Kids train the brain for safety

Central Leader - - NEWS -

Young peo­ple are mak­ing sure the mes­sage about stay­ing safe around trains, tracks and sta­tions is shared with the wider com­mu­nity.

Stu­dents from Mt Al­bert Pri­mary School were in­volved in the launch of Rail Safety Week on Mon­day, where the mes­sage of us­ing your ‘‘train brain’’ around lo­co­mo­tives was given a push.

The young­sters joined Min­is­ter of Trans­port Michael Wood­house, Ki­wiRail chief ex­ec­u­tive Jim Quinn and rail safety cam­paigner Chris Cairns for a ride on the Safety Train, which was hauled by a steam lo­co­mo­tive pro­vided by Main­line Steam Her­itage Trust.

Rail Safety Week also saw the launch of a new cam­paign in­clud­ing ad­ver­tis­ing, posters, an on­line quiz, a new com­puter game and a school com­pe­ti­tion.

Kiwi stu­dents are be­ing chal­lenged to come up with creative ways of shar­ing rail safety mes­sages with the com­mu­nity.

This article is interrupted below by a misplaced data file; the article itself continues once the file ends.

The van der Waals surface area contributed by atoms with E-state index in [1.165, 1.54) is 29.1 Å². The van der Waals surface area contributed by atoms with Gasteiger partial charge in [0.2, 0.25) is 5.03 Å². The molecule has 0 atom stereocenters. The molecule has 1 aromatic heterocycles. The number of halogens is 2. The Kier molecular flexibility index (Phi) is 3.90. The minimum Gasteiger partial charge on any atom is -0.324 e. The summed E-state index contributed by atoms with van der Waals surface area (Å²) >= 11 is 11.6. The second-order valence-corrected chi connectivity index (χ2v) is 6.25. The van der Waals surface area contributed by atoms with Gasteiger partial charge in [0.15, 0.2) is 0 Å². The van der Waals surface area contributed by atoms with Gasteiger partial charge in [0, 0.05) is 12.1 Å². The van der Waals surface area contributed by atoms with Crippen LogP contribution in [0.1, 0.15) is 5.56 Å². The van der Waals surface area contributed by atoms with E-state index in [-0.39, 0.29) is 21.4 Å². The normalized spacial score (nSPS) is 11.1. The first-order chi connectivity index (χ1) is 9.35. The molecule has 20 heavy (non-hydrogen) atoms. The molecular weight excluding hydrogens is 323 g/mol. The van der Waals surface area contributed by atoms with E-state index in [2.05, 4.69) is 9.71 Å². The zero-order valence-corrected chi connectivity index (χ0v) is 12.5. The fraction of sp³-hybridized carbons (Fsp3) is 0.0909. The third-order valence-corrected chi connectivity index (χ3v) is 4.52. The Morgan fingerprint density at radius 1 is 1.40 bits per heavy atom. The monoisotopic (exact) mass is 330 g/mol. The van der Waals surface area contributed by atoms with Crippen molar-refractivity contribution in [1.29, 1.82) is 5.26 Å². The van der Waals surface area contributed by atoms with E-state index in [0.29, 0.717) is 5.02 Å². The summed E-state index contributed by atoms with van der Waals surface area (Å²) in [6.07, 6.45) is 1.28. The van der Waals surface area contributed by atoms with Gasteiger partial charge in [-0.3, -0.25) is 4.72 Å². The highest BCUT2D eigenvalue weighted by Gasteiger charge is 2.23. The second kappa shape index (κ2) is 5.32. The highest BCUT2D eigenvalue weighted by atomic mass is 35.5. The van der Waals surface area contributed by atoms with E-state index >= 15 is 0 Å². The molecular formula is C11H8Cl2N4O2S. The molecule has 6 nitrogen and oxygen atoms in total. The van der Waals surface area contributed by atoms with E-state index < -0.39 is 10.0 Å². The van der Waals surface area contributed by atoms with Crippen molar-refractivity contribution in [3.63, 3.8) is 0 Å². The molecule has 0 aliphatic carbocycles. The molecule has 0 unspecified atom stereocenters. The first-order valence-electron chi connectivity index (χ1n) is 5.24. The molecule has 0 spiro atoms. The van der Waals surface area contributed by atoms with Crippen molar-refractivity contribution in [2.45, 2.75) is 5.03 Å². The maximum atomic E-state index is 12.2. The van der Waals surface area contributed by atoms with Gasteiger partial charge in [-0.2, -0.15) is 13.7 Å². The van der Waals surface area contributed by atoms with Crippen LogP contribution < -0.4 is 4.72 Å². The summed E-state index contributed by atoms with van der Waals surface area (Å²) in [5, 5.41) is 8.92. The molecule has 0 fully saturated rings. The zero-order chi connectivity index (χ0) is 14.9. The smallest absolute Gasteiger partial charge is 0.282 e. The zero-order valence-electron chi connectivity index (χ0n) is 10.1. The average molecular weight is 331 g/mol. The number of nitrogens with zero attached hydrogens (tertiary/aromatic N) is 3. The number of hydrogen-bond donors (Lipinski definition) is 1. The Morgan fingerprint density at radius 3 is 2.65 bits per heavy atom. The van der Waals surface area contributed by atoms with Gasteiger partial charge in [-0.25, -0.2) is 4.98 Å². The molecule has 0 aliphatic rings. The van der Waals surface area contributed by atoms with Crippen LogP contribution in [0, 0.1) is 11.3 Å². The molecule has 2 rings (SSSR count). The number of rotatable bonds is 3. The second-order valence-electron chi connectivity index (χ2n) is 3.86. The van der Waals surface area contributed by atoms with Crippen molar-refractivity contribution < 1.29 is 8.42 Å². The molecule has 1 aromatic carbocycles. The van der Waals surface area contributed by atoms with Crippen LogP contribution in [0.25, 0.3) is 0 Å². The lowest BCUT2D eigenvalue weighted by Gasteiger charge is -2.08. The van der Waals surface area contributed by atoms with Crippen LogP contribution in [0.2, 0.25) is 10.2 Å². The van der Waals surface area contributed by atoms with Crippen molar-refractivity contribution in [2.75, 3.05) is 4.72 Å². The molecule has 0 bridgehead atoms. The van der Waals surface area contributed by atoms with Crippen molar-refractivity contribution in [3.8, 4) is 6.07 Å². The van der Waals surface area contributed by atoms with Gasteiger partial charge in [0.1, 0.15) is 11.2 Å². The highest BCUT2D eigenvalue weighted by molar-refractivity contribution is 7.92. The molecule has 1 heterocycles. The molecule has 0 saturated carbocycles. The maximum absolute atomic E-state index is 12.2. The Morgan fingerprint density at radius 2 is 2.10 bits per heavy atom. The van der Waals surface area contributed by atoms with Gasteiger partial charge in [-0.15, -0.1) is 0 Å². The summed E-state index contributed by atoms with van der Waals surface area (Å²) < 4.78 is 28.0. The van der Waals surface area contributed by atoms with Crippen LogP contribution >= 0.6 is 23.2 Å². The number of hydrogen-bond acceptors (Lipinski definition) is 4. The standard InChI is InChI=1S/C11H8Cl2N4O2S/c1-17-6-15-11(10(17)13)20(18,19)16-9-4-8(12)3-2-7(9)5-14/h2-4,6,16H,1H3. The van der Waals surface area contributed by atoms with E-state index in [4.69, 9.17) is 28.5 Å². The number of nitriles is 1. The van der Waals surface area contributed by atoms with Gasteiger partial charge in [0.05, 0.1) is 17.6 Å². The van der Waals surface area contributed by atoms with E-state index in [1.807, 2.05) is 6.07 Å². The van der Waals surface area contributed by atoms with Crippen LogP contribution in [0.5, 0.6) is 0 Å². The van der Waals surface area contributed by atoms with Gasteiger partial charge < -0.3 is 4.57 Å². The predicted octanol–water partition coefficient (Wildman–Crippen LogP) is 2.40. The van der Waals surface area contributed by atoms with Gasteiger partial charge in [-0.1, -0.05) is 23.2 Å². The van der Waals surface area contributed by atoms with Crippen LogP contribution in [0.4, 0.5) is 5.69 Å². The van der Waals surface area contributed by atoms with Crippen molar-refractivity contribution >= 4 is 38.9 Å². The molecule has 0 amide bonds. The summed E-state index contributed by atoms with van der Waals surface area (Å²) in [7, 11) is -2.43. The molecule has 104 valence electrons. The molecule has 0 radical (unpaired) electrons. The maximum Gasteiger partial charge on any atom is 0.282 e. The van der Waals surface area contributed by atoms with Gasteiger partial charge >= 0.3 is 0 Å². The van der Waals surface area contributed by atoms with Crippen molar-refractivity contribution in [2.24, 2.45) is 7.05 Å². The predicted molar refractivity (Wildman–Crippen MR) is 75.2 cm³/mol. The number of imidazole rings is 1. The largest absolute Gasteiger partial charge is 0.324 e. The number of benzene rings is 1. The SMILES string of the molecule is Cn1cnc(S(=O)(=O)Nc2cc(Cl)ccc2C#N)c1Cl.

‘‘The im­por­tant mes­sage is to use your train brain,’’ Mr Wood­house says. ‘‘Stay off the tracks – tracks are for trains.’’

Mr Cairns is a rail safety cam­paigner and for­mer Kiwi crick­eter and says all sorts of peo­ple come to strife on train tracks.

‘‘They seem to be all ages, but with a bias to­wards younger males.

‘‘They may not even be train users, but peo­ple tak­ing short cuts along or across train tracks be­cause they see it as more con­ve­nient than

us­ing a proper rail­way cross­ing.’’

Train brains: Young­sters like Mt Al­bert Pri­mary School pupils Ia­gan Lynch, left, Yang Long and Os­car Cao play an im­por­tant part in spread­ing the word about rail safety.

Visit cen­tral­ and click on Lat­est Edi­tion to see a rail safety video.

Newspapers in English

Newspapers from New Zealand

© PressReader. All rights reserved.